Dulwich Picture Gallery

Art, Galleries Dulwich Village
  • 5 out of 5 stars
  • 5 out of 5 stars
(7user reviews)
220 Love It
Save it
Dulwich Picture Gallery

Lending weight to the idea that the best things come in small packages, this bijou gallery – the first to be purpose-built in the UK – was designed by Sir John Soane in 1811. It's a beautiful space that shows off Soane's ingenuity with and interest in lighting effects. Dulwich displays a small but outstanding collection of work by Old Masters, offering a fine introduction to the baroque era through works by Rembrandt, Rubens, Poussin and Gainsborough. It also has a fine programme of temporary exhibitions and live events and an appealing café.

Posted:

Venue name: Dulwich Picture Gallery
Contact:
Address: Gallery Rd
London
SE21 7AD
Opening hours: Tue-Sun 10am-5pm; bank hol Mons 11am-5pm (last adm 4.30pm).
Transport: Rail: West Dulwich
Price: £6, seniors £5, children free; additional charge for temporary exhibitions £10
Do you own this business?
To improve this listing email: feedback@timeout.com

Pick a date

to
  • Photography Until Sunday June 4 2017
  • Until Sunday June 4 2017
  • Classical and opera Tuesday May 16 2017
  • Wednesday June 21 2017 - Sunday October 8 2017

Average User Rating

4.6 / 5

Rating Breakdown

  • 5 star:5
  • 4 star:1
  • 3 star:1
  • 2 star:0
  • 1 star:0
LiveReviews|7
2 people listening
Manningalive
Tastemaker

For when you need your culture fix on a local basis (if you live in South East London). It’s not got the breathtaking architecture of the National Gallery or Tate, in fact it looks a bit like a leisure centre from the outside, but it does have a nice garden and cafe to while away some time. The exhibitions are small for the overpriced £14 in my opinion but then you can team it with an overpriced coffee in Dulwich village and call it what it is: a posh day out.

Kritt N
Tastemaker

We’ve all heard of the National Gallery, but have you heard about its little brethren, Dulwich Picture Gallery?


Based in cute and picturesque Dulwich, South London, Dulwich Picture Gallery is reportedly England’s oldest purpose art gallery for the public and displays paintings from some of Europe’s grand master painters from Rembrandt and Rubens amongst many others. As such, the paintings are from the 17th to 18th century and the galleries floor space is divided according to countries.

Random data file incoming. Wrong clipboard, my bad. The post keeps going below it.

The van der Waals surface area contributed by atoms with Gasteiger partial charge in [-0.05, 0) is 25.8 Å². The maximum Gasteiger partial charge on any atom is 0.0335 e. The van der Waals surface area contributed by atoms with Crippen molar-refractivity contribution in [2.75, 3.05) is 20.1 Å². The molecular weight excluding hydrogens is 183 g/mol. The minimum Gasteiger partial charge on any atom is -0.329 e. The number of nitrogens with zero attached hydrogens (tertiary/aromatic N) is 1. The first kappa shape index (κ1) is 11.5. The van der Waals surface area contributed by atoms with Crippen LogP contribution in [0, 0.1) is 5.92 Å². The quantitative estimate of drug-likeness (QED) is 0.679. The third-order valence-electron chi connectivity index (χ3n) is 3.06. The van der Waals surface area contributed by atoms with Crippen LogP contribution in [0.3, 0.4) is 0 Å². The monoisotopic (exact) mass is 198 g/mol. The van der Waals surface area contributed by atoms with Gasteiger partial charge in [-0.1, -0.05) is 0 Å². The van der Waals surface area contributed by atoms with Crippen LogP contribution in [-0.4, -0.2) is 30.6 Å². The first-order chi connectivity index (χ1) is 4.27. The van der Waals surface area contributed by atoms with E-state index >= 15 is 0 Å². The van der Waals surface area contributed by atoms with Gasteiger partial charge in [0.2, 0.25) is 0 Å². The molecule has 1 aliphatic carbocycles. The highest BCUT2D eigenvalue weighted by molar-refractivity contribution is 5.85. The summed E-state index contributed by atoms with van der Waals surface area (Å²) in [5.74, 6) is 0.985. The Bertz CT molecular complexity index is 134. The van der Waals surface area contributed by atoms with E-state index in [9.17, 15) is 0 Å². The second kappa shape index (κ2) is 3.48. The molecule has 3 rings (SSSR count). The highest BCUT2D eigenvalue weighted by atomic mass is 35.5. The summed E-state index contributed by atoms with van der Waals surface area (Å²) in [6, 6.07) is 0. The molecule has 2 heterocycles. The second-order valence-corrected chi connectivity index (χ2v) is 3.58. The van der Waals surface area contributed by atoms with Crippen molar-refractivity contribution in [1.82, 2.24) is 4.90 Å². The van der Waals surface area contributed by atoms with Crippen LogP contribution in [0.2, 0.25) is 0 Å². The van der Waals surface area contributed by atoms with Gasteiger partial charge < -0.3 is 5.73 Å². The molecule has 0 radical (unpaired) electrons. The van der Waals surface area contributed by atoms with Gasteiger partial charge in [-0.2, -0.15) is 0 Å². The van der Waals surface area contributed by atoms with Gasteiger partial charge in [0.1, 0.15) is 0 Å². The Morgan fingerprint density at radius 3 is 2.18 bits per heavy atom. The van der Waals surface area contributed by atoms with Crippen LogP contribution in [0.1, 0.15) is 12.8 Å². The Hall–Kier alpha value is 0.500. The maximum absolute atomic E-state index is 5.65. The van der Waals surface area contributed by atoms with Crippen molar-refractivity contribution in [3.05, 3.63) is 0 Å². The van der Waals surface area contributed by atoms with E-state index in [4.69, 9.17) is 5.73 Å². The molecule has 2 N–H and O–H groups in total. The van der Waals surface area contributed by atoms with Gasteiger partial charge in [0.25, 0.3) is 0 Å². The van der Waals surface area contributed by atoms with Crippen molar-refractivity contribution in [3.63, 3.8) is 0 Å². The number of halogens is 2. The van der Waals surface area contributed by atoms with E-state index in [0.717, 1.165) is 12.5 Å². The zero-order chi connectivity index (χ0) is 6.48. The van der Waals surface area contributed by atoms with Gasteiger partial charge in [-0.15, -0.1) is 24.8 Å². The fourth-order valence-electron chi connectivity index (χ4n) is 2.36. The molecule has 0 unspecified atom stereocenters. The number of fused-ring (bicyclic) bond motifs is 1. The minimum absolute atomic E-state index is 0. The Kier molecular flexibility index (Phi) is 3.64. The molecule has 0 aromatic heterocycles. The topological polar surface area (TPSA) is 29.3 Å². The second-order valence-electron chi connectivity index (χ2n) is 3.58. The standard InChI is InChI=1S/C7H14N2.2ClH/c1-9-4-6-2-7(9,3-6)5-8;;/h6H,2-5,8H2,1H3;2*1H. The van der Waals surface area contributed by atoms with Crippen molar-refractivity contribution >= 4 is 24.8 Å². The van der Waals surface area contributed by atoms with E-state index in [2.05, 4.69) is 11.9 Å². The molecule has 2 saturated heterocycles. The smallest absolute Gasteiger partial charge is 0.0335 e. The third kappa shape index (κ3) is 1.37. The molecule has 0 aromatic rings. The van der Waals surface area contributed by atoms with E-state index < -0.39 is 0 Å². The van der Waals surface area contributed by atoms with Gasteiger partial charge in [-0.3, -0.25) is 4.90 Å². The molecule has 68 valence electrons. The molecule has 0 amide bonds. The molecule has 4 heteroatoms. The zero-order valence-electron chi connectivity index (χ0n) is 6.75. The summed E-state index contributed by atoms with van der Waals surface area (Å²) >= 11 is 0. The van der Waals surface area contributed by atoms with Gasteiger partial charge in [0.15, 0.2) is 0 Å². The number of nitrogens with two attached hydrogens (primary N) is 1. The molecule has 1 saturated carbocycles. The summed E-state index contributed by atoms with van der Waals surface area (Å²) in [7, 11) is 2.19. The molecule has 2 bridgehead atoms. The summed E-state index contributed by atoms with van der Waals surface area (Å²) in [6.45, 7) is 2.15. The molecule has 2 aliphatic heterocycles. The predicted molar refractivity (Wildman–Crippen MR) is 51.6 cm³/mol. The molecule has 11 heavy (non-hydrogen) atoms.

It’s not the biggest of galleries as one would expect. But there is a wide array of painting to admire including British masterpieces as well as Flemish, Italian and Spanish.The gallery also hosts temporary word-class gallery all-year round. You can even visit the mausoleum where the bodies of the founders of the gallery rest.


Many of you will have heard of Sir John Soane by now. In fact, you may even have visited his home in Lincoln’s Inn Field which is open to the public. Not only did he design the Bank of England but Sir John Soane also designed Dulwich Picture Gallery. What a man! The gallery may have undergone alterations since Soane’s original design but it remains one of the great examples of the architect's work.


I cannot lie, it is a quite out of the way from central London. But if you love the National Gallery and a fan of baroque art, then I think you’ll find this worth visiting too. It’s a real gem of a gallery. There is a cute little cafe and restaurant on site as well, and Dulwich itself is a cute little place to explore with its boutique stores just like in Blackheath. So make a day out of it here in Dulwich when you’re here. You can get here by taking bus P4 just outside Brixton Underground station.

Phil M

Such an awesome little art gallery with beautiful architecture and artwork. A real little gem

Fiona H

Become a Friend and you can pop in for a few minutes whenever you feel like. Fabulous Old Masters as well as interesting small exhibitions on less well known artists. we are lucky to have such a perfect 'local' museum.

Izzy K
Tastemaker

One of the few reasons to make me go as far as Dulwich. The gallery was the first purpose built art gallery in the world. It's small, but has some excellent painting in its collection: by Rembrant, Rubens, or Canaletto. Despite showing very traditional art (mainly 17th & 18th century) the gallery often surprises with getting beyond its comfort zone. In 2013 they partnered with Street Art London and invited world famous street artists (including Run, Thierry Noir and Phlegm to mention a few) to create murals inspired by the works from their collection. The result is a fantastic street art track in the least expected part of London.

Head down if you want to catch the last days of the brilliant exhibition by M. C. Escher (sold out, but day tickets are available).